‘We have a tight system’ — Milford city clerk confident as absentee ballots pour in
MILFORD — With two weeks to go before Election Day, Milford election officials already have received nearly quadruple the number of absentee ballots as they did during the entire 2016 election cycle. And with every mail delivery, hundreds more arrive.
But City Clerk Karen Fortunati isn’t worried. On Monday, she assured Milford voters that the office was well up to the task of handling such a large volume of votes.
“We have a tight system here,” she said. “The system is pretty easy with the absentee ballot drop boxes — there are three of them in Milford.”
The drop boxes are in front of City Hall, at the Parsons Building and at Milford Police Headquarters. Voters also can come to City Hall or call 203-783-3210 if they have concerns or questions.
“If they’re worried about whether or not their ballot was received, all they need to do is call us,” Fortunati said. “We can look it up tell them yes and when.”
Additionally, she said if voters feel more comfortable, the can fill out their absentee ballot in the office.
“Given the heightened anxiety of this year, this election, and the pandemic, they are more than welcome to do everything in our office, in person,” she said. “Submit their application, get their ballot, vote here and turn it into us.”
This year there has been a huge increase in people using absentee ballots to vote. Fortunati said her office has already issued 11,040 ballots and received more than 7,000 back. In the 2016 election, the office issued 1,955 absentee ballots, she said, and 1,869 were returned.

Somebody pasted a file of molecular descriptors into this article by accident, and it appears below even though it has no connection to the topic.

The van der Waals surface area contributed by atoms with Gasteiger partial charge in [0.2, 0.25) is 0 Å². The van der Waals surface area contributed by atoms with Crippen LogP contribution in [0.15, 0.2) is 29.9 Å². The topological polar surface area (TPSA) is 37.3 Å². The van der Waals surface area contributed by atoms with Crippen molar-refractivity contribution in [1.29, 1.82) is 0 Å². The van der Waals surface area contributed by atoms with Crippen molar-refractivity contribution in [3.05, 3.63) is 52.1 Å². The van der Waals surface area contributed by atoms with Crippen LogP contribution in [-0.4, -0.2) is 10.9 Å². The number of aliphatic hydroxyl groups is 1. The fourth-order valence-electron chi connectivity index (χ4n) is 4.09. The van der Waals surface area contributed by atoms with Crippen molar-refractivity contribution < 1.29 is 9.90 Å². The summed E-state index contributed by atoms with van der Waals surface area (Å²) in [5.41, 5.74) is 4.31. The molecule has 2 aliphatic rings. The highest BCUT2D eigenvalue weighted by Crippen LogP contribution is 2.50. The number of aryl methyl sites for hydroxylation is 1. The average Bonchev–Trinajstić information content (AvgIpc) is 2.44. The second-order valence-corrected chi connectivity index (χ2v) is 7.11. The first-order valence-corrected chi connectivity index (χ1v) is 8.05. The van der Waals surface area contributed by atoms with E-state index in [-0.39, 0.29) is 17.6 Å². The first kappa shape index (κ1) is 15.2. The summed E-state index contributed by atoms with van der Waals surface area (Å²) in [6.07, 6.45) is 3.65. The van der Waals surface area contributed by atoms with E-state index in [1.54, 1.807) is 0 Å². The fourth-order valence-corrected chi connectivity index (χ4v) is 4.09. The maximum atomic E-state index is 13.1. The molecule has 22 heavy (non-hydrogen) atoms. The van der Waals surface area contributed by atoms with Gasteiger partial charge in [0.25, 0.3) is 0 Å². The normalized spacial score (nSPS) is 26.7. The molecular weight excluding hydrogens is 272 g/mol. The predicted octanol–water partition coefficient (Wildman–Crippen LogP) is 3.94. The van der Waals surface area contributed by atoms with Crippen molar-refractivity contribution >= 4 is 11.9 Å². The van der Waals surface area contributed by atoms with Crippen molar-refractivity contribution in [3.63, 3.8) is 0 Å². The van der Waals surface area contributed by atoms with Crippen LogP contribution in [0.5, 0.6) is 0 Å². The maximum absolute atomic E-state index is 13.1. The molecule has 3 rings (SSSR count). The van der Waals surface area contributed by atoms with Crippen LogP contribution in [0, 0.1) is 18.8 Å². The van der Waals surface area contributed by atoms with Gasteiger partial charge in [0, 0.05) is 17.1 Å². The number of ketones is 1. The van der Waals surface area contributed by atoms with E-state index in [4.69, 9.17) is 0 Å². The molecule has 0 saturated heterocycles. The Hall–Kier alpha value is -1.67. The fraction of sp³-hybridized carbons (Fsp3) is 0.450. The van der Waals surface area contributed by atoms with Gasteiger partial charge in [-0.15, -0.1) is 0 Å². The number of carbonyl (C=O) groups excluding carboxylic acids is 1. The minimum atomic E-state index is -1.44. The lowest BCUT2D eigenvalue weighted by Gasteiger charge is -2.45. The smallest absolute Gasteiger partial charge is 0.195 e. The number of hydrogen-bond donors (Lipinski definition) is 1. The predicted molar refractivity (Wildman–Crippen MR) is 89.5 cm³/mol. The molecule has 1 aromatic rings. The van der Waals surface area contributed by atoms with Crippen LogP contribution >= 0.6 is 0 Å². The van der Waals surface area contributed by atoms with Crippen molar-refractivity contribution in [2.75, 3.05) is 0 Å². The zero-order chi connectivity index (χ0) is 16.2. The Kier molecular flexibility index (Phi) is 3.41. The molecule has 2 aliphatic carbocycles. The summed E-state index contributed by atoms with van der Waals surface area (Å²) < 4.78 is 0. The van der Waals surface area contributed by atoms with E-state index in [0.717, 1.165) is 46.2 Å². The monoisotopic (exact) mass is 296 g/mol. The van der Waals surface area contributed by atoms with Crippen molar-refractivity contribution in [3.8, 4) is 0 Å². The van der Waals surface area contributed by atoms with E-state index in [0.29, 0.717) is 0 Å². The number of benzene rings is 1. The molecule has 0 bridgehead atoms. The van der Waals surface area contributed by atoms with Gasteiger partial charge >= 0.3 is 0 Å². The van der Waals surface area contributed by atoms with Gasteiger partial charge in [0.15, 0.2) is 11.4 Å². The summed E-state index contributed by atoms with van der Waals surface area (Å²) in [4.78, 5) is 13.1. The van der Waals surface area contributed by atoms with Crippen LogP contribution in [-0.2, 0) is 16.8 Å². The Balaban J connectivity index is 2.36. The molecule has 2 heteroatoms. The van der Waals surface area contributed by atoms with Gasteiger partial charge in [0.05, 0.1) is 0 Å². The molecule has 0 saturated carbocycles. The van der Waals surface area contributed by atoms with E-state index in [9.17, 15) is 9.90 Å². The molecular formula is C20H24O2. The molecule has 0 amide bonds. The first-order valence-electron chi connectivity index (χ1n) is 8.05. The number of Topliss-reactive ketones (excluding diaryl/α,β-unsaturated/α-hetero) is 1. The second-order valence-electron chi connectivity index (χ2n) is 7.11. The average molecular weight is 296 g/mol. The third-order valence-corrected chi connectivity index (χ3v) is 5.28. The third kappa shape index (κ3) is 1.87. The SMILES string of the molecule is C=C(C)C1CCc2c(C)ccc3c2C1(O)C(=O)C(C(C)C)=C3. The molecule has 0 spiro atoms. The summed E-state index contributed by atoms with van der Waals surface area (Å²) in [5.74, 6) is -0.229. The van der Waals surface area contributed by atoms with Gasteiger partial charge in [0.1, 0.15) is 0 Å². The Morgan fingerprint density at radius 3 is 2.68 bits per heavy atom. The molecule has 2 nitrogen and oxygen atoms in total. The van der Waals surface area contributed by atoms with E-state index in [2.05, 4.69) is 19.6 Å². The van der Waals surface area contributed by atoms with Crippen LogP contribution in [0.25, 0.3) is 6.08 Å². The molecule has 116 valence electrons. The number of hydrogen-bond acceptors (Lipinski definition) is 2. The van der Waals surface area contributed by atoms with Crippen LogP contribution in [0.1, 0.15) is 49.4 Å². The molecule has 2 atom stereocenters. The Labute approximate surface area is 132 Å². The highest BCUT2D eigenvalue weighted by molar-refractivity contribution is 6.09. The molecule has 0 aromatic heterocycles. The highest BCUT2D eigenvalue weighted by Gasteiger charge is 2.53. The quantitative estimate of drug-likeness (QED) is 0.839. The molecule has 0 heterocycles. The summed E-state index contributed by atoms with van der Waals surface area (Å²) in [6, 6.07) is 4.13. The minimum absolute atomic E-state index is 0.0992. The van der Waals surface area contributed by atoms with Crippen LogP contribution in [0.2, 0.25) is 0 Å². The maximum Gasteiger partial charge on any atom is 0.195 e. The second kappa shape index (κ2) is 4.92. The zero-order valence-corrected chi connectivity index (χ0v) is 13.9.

Between 400 and 1,000 absentee ballots are coming in every day.
The political affiliation of those requesting absentee ballots has also changed greatly from 2016, with new Democrats outnumbering new Republican voters more than 2-1.
Approximately 4,700 Democrats, 1,600 Republicans and 4,400 unaffiliated voters requested an absentee ballot this year. To contrast, in 2016, 685 Democrats, 497 Republicans, and 652 unaffiliated voters requested an absentee ballot.
“As COVID is rising, more people are choosing to vote by absentee ballot than they would have before — that’s just my guess,” she said.
Fortunati said concerns among voters has been rising as Election Day nears.
Additionally, there has been several voters who have called the office or visited in person, saying they didn’t fill out their ballot correctly and would like to correct it.
Voters may also change their mind about voting absentee.
“If somebody changes their mind after returning their absentee ballot to this office, then they can withdraw their ballot in person and vote at the polls,” Fortunati said. “We then physically pull their ballot, we void it, they sign it, I sign it, and then their name is taken off the voting list as having voted by absentee ballot.”
Alternatively, if voters don’t return their absentee ballot, they’re free to vote at the polls.
However, once they return the ballot to the office and don’t come to withdraw it in person, the office records it in the voter registry that they have voted by absentee ballot.
“So if they show up at the polls on Election Day, they’ll be prohibited from voting in person,” Fortunati said.
Absentee ballots are available up until the day before the election.
“We’re here, and we’re ready and willing to assist in any way,” Fortunati said. “We’ll do what we can to work with the voters.”